Something about yesterday’s celebration of Martin Luther King Day made me really happy.
Dr. King’s son said something that I’ve thought for years: “My father was a great man. My hero. A hero to many. But sometimes there is too much emphasis placed on Martin Luther King Jr. the idol instead of the ideals.” Amen.
It’s always bothered me how the peaceful, educated, pious, hard-working Dr. King gets lost in the vacuous statue he’s made into by our culture, which worships him as a god of some kind of vague freedom which is only defined, if it ever is at all, as “helping black people.” Certainly, young people see him as an icon of their own rebellious impulses, rather than as a long-suffering champion with specific teachings and accomplishments to emulate.
My first year of teaching, ten years ago, was at a middle school in the part of town most populated by black people (for those familiar with Las Vegas geography, Lake Mead and MLK). I saw vapid hero-worship of MLK almost every day, not from the adults or more mature kids, but from all the kids who embossed their huge t-shirts with glittery images of Dr. King. Did they know anything of his philosophies, sacrifices, diplomacy, biblical allusions, or actual goals for civil rights? No, they just knew that he’d done something like stand up to white people and made some of them angry. That was absolutely the attitude most of the kids in his cult had. What a waste of his legacy.
So it was very heartening to hear his own son recognize that tendency and call us out on it. After all, King didn’t envision some magical happy land where unicorns frolic, nor did he imagine a world where any race has any special value or flaws. It wasn’t a world where nobody judged anyone else, just one where people were judged by a more rational standard: the content of their character.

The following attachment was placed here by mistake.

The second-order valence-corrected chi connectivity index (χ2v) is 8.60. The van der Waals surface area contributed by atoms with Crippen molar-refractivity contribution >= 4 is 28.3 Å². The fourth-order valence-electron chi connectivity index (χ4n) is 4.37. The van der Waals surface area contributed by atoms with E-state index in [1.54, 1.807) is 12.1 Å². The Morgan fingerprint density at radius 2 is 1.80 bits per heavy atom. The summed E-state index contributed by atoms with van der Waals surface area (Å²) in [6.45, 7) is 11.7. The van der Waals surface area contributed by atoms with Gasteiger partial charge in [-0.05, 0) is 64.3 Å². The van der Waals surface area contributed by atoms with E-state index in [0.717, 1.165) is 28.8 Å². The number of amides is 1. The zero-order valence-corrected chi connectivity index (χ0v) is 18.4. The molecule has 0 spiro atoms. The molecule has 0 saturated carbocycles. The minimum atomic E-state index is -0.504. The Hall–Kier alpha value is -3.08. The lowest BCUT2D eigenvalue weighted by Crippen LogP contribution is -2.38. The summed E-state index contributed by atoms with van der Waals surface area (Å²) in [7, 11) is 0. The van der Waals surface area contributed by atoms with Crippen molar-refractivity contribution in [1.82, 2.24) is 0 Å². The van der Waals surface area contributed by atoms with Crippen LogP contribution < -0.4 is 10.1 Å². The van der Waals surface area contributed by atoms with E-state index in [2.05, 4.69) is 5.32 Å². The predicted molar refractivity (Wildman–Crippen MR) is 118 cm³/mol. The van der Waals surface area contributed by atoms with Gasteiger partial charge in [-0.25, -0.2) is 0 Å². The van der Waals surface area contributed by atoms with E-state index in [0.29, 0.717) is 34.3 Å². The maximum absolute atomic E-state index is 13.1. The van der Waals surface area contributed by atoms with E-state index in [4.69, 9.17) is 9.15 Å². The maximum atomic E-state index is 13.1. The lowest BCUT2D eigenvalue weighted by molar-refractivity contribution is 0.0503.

Boy, I’d love to see more of a focus on the content of character in our culture.
I don’t know that we see as much of the automatic, empty hero-worship of MLK any more. It’s been replaced by automatic, empty hero-worship of Barack Obama. I first saw the poster here a few months ago, though apparently it’s been out since the presidential campaign. It made my jaw drop; it illustrated my worst fears about our society’s conception of him.
This is not a criticism of Obama himself, who I’ve said before is a good man. It’s a criticism of his cult of worshippers. This poster, however, doesn’t laud him for “achievement,” “leadership,” “brilliance,” or any other virtue for which he’s surely a good example (though I strongly disagree with his policies). No, the poster celebrates his “destiny,” a vague, superstitious quality which not only removes personal effort from his success, but denies it to those who look up to him but who may not be similarly blessed as The Promised One.
What a disservice to Obama and to the many good people who do look up to him. That’s why I’m so happy when he promotes education and civility. I only wish he–and his media machine–would make a bigger deal out of it: people are only truly helped by being deeply immersed in a positive influence, not by occasional nods to it.
But if nothing else, at least these days the abuse of Dr. King has abated a bit, so maybe his spirit can rest in peace.
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